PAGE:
Hand Therapy Awareness Week

Renee Lim, AHTA Accredited Hand Therapist

Hand Therapy practices may look a little bit different in recent times and the delivery methods of hand therapy have changed but the same smiling faces and professionalism remain and the goal of treatment has not changed; to improve hand and upper limb function for our patients. Hand Therapy Awareness Week is upon us again and is a chance for Occupational Therapists and Physiotherapists that deliver treatment of hand and upper limb injuries to promote our practice.

Hand Therapy is the art and science of rehabilitation of the upper limb - shoulder to hand. Treatment of hand and wrist fractures, rehabilitation of traumatic hand injuries post surgery and management of chronic and arthritic conditions continue to be accessible in safe effective formats. Traditionally hand therapy treatment has been delivered in a face to face clinical setting. It has always been delivered using a variety of methods; hands on techniques, education, orthotic fabrication and exercises have always been part of our tool kit, but at this time, in the midst of the COVID-19 pandemic we have needed to expand on our well established practices.

Hand injuries still happen. Staying at home has led to DIY home renovations, unorthodox home office and schooling set ups, and for some a new found love of exercise. From what I have seen over the past month or so in an acute trauma hospital, the outcome of these endeavours has meant that practitioners of hand therapy have a lot to offer. Advice on setting up a workstation correctly, positioning, posture and equipment may prevent a painful injury. A hand therapist is the perfect health professional to seek advice to ensure you can maintain work and education in a safe way. As we well know arthritis and long standing hand and arm pain does not spontaneously resolve when a pandemic arrives and planned surgery may have been delayed, due to the stoppage of elective surgery. Hand therapy is playing a vital role in assisting with pain reduction and maintenance of function.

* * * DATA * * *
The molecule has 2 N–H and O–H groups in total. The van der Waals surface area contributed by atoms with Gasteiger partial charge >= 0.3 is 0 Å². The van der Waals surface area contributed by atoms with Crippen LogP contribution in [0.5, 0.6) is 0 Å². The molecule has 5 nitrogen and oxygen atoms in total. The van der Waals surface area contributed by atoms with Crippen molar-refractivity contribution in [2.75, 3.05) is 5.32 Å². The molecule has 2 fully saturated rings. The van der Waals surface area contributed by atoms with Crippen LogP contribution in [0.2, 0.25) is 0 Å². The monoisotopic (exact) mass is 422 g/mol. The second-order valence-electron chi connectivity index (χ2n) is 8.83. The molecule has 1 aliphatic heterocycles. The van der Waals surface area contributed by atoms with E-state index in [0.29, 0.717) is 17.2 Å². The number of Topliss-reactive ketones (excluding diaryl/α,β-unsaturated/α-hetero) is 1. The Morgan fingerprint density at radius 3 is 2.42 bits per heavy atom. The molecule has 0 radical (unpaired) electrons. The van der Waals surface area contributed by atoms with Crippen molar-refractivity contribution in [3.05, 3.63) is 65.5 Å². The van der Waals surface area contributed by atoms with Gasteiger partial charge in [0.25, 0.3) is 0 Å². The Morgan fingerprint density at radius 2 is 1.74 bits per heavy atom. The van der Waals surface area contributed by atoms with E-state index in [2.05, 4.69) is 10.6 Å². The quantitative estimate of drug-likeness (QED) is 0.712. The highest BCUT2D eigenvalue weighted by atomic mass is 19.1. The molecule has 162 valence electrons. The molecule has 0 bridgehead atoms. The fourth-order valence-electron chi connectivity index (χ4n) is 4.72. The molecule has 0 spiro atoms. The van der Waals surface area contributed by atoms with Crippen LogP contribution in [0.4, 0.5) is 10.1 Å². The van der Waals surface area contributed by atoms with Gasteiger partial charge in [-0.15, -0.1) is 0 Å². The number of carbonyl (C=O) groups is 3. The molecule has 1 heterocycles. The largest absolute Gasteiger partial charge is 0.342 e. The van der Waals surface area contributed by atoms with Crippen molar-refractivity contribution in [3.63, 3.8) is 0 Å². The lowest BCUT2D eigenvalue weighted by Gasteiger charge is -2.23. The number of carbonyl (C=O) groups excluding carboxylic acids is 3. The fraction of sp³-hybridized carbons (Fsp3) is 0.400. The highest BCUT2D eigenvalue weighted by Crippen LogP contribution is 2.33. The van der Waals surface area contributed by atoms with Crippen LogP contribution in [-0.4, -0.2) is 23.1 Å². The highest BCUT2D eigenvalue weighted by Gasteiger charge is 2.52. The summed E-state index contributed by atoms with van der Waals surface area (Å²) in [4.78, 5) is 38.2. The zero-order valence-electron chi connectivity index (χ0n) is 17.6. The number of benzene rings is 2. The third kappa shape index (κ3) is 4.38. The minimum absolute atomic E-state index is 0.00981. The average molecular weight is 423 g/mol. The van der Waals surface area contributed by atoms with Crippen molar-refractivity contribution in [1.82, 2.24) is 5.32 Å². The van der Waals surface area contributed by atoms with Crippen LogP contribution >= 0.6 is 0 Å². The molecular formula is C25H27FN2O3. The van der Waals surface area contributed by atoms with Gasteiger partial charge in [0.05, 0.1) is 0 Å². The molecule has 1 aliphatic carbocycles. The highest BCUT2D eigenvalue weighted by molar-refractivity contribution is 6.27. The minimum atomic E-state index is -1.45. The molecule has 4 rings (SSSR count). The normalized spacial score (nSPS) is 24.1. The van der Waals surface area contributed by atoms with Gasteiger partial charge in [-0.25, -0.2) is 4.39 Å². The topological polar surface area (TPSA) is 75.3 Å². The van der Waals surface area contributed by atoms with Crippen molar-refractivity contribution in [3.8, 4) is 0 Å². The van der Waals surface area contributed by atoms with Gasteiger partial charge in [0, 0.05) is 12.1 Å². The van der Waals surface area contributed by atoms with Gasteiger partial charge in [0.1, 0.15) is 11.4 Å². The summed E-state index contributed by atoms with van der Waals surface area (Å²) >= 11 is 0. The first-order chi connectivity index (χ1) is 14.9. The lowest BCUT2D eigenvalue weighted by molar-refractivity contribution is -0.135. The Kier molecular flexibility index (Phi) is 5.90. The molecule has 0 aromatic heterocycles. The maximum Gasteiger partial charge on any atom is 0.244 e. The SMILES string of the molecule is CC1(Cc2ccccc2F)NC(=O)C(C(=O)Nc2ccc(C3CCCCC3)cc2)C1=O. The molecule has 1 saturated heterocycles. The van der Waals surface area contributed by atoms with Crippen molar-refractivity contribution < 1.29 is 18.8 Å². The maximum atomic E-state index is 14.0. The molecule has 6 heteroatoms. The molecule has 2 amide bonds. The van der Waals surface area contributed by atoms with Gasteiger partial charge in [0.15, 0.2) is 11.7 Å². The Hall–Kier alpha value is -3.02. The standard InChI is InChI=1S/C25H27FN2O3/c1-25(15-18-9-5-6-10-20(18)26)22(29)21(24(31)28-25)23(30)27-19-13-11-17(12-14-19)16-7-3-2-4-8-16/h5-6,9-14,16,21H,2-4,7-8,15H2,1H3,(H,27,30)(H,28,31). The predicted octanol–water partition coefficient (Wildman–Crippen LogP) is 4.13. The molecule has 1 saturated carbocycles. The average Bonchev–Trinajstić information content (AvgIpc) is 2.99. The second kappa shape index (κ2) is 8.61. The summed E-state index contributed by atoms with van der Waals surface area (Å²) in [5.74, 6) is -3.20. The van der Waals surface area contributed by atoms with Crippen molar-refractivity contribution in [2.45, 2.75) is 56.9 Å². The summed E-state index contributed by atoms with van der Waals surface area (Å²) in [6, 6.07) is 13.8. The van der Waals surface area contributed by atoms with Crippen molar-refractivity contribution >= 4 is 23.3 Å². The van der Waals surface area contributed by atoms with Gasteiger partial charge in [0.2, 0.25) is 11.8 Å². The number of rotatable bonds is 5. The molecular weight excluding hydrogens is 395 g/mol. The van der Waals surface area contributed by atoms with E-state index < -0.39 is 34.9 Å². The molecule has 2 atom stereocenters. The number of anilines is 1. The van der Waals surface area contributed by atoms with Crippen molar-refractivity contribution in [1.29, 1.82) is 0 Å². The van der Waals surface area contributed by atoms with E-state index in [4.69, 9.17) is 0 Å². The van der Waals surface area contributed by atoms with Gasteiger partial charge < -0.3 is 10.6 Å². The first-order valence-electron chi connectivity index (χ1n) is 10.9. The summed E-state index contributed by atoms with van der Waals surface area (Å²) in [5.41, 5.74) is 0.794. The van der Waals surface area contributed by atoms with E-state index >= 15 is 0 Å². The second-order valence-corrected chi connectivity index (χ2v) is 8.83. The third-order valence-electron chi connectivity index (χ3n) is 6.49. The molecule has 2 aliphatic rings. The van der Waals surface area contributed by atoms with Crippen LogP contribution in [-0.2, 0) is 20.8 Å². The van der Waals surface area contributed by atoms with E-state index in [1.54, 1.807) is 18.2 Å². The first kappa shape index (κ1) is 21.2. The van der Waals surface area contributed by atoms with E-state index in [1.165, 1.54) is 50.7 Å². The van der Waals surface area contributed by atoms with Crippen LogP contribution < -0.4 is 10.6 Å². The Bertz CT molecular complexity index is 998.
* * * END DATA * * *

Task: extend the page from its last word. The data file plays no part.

Practitioners of hand therapy continue to offer front line health care, and ensuring patient safety is paramount. This has driven innovation and creativity. The introduction and ability to offer remote hand therapy services through telehealth video consultations and telephone consultations has resulted in being able to assist the patient in navigating through their rehabilitation program after injury or surgery.

Remote education and support of patients living with chronic hand conditions has continued with the goal of maintaining function and independence. The Australian Government has recognised hand therapy as an essential service and as a result we are able to continue with face to face treatments throughout the pandemic.

Of course this has not been without its challenges. We are a profession that is literally hands on and we have been on a steep learning curve to provide the same levels of care remotely, but I have seen first hand that my colleagues are up to the challenge.

This hand therapy awareness week we celebrate hand therapy in its traditional sense, but also use it as an opportunity to reflect on the innovation arising from the pandemic. We look at how alternative models of healthcare delivery can be incorporated in our practice and how we can flexibly respond to the needs of our community.

Practitioners of hand therapy will continue to be available to support the community through this pandemic and beyond, ensuring safety and quality care is at the heart of everything we do.

Happy Hand Therapy Awareness Week 2020.

 

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